Starting Jan. 1, 2012, Form 1099s will become a means of reporting to the Internal Revenue Service the purchases of all goods and services by small businesses and self-employed people that exceed $600 during a calendar year. Precious metals such as coins and bullion fall into this category and coin dealers have been among those most rankled by the change.
This provision, intended to mine what the IRS deems a vast reservoir of uncollected income tax, was included in the health care legislation ostensibly as a way to pay for it. The tax code tweak is expected to raise $17 billion over the next 10 years, according to the Joint Committee on Taxation.
Pat Heller, who owns Liberty Coin Service in Lansing, Mich., deals with around 1,000 customers every week. Many are individuals looking to protect wealth in an uncertain economy, he said, while others are dealers like him.
With spot market prices for gold at nearly $1,200 an ounce, Heller estimates that he'll be filling out between 10,000 and 20,000 tax forms per year after the new law takes effect.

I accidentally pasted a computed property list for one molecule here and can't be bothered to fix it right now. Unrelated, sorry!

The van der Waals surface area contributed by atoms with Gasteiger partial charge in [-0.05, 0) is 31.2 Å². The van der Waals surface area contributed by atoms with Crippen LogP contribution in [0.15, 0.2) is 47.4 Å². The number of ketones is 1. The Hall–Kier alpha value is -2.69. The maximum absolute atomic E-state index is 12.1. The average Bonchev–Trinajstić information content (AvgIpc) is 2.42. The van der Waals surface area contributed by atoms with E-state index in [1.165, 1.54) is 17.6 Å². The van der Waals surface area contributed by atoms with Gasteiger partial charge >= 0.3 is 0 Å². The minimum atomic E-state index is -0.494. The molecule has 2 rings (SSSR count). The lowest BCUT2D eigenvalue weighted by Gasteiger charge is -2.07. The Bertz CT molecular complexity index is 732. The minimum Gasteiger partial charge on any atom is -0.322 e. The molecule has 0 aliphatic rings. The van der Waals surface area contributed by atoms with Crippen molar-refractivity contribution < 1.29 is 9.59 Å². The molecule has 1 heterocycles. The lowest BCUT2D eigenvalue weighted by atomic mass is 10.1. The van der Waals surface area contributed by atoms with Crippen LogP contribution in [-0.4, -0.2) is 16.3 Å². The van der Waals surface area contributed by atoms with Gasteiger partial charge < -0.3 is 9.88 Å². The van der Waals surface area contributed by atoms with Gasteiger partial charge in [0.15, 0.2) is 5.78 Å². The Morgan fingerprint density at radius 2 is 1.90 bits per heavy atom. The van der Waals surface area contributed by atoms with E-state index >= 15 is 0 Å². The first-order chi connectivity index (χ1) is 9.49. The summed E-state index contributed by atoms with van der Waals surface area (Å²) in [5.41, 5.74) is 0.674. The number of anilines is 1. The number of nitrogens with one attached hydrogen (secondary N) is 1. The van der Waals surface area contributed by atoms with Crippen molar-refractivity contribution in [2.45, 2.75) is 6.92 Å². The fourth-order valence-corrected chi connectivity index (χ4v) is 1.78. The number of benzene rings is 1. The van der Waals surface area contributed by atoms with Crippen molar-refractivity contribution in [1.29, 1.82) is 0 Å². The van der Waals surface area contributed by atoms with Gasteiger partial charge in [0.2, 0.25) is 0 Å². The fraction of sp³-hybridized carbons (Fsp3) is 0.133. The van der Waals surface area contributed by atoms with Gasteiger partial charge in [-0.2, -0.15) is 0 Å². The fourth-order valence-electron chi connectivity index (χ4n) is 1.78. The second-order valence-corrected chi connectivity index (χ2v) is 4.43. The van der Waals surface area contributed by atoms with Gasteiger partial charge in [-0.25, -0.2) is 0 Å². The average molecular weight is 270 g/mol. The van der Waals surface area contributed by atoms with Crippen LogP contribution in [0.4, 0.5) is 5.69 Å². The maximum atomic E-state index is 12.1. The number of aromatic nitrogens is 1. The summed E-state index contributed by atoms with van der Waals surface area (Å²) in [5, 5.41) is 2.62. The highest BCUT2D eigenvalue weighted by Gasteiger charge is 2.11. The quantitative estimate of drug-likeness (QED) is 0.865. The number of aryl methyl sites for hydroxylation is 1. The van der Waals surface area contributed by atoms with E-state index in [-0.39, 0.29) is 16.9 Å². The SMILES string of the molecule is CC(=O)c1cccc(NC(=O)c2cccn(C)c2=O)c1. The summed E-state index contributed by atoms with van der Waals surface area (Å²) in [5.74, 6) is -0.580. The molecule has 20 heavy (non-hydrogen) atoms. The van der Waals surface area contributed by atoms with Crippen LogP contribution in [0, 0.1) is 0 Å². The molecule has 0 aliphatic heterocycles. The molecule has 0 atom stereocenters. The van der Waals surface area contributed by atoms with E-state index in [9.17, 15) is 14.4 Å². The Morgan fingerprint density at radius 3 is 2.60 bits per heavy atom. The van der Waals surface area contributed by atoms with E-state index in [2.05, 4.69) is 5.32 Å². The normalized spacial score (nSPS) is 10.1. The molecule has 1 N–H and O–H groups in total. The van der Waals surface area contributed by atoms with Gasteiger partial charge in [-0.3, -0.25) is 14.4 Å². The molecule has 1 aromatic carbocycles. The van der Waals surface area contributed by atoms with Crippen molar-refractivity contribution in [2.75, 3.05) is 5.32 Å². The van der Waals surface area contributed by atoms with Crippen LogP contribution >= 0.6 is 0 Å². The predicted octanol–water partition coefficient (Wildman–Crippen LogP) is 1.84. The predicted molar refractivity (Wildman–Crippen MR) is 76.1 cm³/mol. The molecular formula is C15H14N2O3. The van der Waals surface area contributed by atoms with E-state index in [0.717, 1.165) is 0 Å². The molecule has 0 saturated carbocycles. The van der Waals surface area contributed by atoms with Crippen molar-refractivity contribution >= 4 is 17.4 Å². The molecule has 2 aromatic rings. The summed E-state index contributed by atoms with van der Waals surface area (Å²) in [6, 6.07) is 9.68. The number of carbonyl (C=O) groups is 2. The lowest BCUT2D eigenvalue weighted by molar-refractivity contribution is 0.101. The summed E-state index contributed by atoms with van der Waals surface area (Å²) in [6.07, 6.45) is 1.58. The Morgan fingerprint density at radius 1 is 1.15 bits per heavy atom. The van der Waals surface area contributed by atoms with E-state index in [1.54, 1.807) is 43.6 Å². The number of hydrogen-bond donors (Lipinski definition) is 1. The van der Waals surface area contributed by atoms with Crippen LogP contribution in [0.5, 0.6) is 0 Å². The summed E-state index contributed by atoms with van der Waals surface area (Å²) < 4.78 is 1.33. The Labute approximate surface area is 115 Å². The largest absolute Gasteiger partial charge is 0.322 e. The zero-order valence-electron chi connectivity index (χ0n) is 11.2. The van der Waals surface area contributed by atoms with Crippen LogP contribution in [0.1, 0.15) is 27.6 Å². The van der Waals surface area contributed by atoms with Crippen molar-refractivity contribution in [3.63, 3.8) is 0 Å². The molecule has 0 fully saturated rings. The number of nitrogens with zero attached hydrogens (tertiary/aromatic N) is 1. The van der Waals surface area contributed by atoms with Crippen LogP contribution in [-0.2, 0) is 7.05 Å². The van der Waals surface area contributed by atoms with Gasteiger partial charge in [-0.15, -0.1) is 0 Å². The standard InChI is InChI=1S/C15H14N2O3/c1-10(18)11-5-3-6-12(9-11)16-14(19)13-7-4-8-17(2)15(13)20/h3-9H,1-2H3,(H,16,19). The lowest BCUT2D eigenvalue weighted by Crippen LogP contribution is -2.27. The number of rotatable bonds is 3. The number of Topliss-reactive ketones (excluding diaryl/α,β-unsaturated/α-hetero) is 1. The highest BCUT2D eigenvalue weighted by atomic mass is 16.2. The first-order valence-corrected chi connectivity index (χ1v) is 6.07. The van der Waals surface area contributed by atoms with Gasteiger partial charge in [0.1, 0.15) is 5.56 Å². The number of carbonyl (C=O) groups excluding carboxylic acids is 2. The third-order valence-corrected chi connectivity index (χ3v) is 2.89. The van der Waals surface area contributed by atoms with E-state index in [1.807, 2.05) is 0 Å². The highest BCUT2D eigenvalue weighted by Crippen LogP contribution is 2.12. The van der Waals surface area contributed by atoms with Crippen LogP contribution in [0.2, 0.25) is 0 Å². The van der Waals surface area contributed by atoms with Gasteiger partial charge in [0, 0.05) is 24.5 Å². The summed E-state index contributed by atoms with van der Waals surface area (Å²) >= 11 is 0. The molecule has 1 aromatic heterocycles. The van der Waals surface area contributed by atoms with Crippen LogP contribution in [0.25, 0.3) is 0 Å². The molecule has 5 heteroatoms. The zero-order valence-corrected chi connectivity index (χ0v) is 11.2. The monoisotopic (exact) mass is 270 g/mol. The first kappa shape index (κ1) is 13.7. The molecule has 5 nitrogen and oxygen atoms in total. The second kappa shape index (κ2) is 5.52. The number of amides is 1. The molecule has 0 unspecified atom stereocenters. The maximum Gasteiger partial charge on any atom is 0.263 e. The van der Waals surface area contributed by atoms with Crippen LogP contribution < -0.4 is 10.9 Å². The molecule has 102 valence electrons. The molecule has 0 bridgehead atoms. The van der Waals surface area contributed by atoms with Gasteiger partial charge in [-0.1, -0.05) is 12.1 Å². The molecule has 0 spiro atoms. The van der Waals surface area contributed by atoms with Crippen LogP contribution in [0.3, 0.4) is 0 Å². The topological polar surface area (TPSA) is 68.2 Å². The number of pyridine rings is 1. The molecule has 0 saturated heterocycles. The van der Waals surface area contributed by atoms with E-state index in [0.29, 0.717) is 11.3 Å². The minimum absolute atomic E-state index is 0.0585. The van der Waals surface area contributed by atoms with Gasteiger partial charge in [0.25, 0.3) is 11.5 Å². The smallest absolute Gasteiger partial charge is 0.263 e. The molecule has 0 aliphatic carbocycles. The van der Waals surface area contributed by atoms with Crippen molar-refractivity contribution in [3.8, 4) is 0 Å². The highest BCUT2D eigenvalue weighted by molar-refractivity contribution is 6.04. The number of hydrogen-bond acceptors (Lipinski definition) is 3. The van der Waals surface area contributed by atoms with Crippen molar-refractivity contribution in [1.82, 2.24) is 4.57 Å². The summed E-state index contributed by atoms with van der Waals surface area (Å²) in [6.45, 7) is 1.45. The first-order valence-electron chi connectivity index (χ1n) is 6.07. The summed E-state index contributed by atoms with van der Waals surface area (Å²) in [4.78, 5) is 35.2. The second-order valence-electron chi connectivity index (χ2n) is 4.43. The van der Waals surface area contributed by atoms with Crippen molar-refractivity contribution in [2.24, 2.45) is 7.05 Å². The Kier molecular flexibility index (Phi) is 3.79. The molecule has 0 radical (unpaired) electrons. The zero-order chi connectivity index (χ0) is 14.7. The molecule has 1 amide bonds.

"I'll have to hire two full-time people just to track all this stuff, which cuts into my profitability," he said.
An issue that combines gold coins, the Obama health care law and the IRS is bound to stir passions. Indeed, trading in gold coins and bars has surged since the financial crisis unfolded and Obama took office, metal dealers said.
The sudden interest into gold tax reporting requirement is occurring as gold selling companies are increasingly being put under a regulatory microscope:
The recently revealed investigation by California authorities into consumer complaints against Goldline International, which has used Beck as a pitchman, and Superior Gold Group (which has not) has put a spotlight on what one liberal leaning politician, Rep. Anthony Weiner, D-N.Y., calls the "unholy alliance" between gold coin sellers, such as Goldline, and conservative talk personalities, such as Beck.
Beck, who through his spokesman, Matt Hiltzik, declined to comment for this story, and Goldline marketers portray gold coins as a better alternative to owning bullion in the event that the U.S. government ever decides, as it did under FDR in 1933, to make it illegal for private citizens to own physical gold. At that time, the U.S. dollar was still pegged to the price of gold; the gold standard was abandoned during the Nixon administration.
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